Salt Whistle Bay bay is fringed by a sandy beach overshadowed by coconut palms and is the epitome of the Caribbean, with its distinctive colours and vibe. There are several bars offering tropical cocktails in the afternoon sun, evening lobster BBQ’s, souvenirs and markets, while still maintaining that unspoiled laid back local ambience. A short walk up the hill will lead to a historic old stone church with the most impressive views over Tobago Cays Marine Park.
With a cross onshore wind and reef a couple of hundred meters out, the conditions often create waves, which are always great for kickers. The kite setup and launch area in Mayreau is ideal, with an attractive grassy area and a reasonable amount of room, although care must be taken as coconut palms surround it. Kiters need to be very careful when sailing downwind, as there is sand coloured rock right at the water’s edge.
Further up the beach, kiters will find another area which is also suitable for launching from and perfect for kiters who have not yet mastered their upwind skills. The downside is the thick bushes immediately behind the beach, which make it very difficult to retrieve your crashed kite without damaging it. Also from the upwind spot, there’s a shallow sandy area which could be suitable for practising beginners. There is one shallow reef in the middle of the area; however, it is easy to see, and competent kiters can get over it with no problem.
4. Tobago Cays Marine Park
The Tobago Cays Marine Park is comprised of five small uninhabited cays, and one larger island used for BBQ’s, located only two nautical miles from Mayreau. The area is stunningly beautiful, with pure white sand, crystal clear turquoise waters, plentiful coral reefs, and a rich array of sea life.
In the afternoon, after a morning of kitesurfing, we recommend re-anchoring in the anchorage off Petit Bateau for comfort and convenience. The sea is flatter, and the local lobster BBQ is a must. Enjoy lobster and rum punch with your feet in the sand or take the opportunity to explore the island and the local wildlife, including iguana & manicou. Tobago Cays is famous for what is below the water as much as what is above. Turtles, stingrays, lobster, small reef sharks and even the occasional sea snake can be seen while snorkelling on the barrier reef and off the beaches and shores, a truly memorable way to end your time in this iconic cay.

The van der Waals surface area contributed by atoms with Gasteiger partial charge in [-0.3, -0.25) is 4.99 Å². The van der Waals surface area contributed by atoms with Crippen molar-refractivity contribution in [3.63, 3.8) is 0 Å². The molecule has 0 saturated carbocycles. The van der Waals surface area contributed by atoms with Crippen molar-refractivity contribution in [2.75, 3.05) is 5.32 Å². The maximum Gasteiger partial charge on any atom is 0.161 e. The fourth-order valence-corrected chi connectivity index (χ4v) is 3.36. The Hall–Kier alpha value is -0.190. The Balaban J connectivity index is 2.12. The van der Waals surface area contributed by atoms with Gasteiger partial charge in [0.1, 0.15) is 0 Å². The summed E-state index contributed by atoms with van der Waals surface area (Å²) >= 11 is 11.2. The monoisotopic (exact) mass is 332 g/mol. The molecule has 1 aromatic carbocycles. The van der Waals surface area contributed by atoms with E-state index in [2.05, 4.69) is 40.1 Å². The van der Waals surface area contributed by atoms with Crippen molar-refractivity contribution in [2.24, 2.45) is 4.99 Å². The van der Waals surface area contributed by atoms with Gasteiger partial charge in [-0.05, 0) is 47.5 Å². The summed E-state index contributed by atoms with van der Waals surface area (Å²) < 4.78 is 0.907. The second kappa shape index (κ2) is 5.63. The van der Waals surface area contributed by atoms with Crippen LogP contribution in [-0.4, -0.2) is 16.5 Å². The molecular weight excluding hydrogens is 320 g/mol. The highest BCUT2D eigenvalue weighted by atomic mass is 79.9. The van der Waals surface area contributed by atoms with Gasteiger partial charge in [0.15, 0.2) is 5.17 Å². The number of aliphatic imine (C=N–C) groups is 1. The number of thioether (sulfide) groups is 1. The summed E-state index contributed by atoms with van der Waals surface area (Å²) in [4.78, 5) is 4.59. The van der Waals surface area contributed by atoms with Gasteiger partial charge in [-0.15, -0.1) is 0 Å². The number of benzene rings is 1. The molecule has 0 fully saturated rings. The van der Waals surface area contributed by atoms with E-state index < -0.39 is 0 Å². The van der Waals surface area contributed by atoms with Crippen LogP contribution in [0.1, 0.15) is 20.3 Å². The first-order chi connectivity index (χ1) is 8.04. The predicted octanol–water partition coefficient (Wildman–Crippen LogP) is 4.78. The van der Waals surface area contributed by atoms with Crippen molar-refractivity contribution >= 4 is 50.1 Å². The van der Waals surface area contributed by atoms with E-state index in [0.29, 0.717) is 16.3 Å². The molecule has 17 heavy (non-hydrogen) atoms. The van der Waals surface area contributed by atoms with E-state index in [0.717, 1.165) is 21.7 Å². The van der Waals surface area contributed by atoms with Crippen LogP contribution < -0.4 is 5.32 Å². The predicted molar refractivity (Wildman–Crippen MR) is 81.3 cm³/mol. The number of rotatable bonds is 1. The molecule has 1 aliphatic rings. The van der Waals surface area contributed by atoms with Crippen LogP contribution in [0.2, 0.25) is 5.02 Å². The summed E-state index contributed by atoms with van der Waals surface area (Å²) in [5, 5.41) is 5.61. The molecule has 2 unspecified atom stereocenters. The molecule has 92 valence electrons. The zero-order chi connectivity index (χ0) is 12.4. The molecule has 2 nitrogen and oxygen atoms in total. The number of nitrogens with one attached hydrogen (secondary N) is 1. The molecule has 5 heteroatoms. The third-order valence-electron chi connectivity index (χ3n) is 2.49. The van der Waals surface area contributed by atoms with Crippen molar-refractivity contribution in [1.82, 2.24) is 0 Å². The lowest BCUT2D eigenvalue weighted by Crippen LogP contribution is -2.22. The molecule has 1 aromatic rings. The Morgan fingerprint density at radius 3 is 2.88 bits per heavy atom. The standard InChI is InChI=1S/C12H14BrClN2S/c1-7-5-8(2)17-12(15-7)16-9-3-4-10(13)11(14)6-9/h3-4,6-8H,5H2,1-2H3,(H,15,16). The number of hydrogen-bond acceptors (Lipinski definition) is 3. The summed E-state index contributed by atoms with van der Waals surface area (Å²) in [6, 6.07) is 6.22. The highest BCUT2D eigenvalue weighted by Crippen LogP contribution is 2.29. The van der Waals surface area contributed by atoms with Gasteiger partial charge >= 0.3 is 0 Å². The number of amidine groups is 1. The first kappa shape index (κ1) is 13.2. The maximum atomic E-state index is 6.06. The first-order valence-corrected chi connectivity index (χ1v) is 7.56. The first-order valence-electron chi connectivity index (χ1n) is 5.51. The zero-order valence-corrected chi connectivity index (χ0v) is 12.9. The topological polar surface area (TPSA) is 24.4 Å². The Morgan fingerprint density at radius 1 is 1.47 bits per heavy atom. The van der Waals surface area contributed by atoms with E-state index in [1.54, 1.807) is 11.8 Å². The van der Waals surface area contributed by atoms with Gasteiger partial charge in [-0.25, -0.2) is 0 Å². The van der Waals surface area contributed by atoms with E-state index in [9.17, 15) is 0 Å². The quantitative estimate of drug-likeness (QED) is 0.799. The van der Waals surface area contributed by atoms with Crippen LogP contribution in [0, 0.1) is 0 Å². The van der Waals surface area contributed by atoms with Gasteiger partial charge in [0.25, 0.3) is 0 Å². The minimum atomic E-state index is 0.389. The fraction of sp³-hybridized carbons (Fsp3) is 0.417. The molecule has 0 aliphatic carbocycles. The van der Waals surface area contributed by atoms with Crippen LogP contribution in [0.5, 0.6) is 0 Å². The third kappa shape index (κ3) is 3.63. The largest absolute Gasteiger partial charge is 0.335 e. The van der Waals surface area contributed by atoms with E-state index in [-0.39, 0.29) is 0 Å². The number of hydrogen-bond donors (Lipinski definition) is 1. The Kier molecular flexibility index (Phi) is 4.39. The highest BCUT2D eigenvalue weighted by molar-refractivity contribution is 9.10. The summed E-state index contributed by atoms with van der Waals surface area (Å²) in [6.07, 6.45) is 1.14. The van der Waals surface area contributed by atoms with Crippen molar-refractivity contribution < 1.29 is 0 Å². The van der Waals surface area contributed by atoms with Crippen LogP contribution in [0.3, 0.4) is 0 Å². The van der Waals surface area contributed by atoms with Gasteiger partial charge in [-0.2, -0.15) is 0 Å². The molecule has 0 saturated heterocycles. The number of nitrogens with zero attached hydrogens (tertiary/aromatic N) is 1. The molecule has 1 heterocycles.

The breathtaking shades of blue are more than enough inspiration to kite in this area, even if the conditions are not always perfect. According to Steve, despite the often choppy waters, it’s one of those places that kiters have to experience, a novelty of sorts due to its undeniable beauty. The ultimate conditions for kitesurfing in the area are when the winds are light, creating a phenomenal location for foiling, another sport Steve and Monika can share with their guests.
There is a designated kitesurfing area in the northern section of the marine park, just behind the protective barrier reef. In this area, boats can anchor and launch directly from their transom, however, boat launching is reserved only for very competent riders. We have developed our own safe and foolproof launch and recovery method onboard Groovy, derived from years of practice. While other boats also offer this opportunity, many are not as safe. The real hazard in Tobago Cays is the reef itself, which is easy to see and must be avoided at all costs, to protect both the kiter and the reef. The marine park has an abundance of turtles, but they are very rarely seen in the kiting area, due to the lack of seagrass.
5. Mopion Island
Morpion is a tiny spit of sand near Petit St Vincent (PSV). This uninhabited slice of paradise is almost too cliche to be true. Fine white sand complete with one loan parasol, surrounded by glass-clear water and a fish-filled reef. Mopion is a very short sail to the private island of PSV, where you can arrive just in time for sunset cocktails. The Jean-Michel Cousteau Dive Center, located on PSV, is, without a doubt, the best and most professional dive centre in the Grenadines.
Again, conditions at this unique destination can be choppy. However, if the weather is right, it can be absolutely idyllic. It is possible to launch kites from the island if there are no other visitors, but we recommend launching from your boat and using Mopion as your finish point. The Grenadines offers kiters the unique opportunity to explore various locations and conditions, all within proximity of one another. Whether it’s checking out reef breaks in Mustique, the waves of Palm Island or the flat waters of Frigate, inexperienced or pro, you will not be disappointed with the array of kitesurfing locations on offer. The freedom and exhilaration of skimming across the brilliant shades of blue are only enhanced when you combine the sport with sailing, enabling you to launch directly from your boat almost anywhere you please. Combining the two sports opens up a whole raft of options for the dedicated kiter. What better way to experience the thrill and excitement of kiting combined with the tranquillity of living aboard a luxury catamaran, than with Sailing Wildside.
Steve and Monika met while kitesurfing in Greece. They have since spent the past nine years sailing, kiting and exploring the globe together. With a passion for all things oceanic, the couple decided to create a business that not only combined their passion for sailing and kiting but a business that allowed others to experience the ultimate freedom and beauty of living on the water. Sailing Wildside is a unique sailing and kitesurfing charter business offering visitors a chance to experience a whole new way of life aboard their 43-foot catamaran named Groovy. For more information visit www.sailingwildside.com or email [email protected] and follow Sailing Wildside on Facebook and Instagram.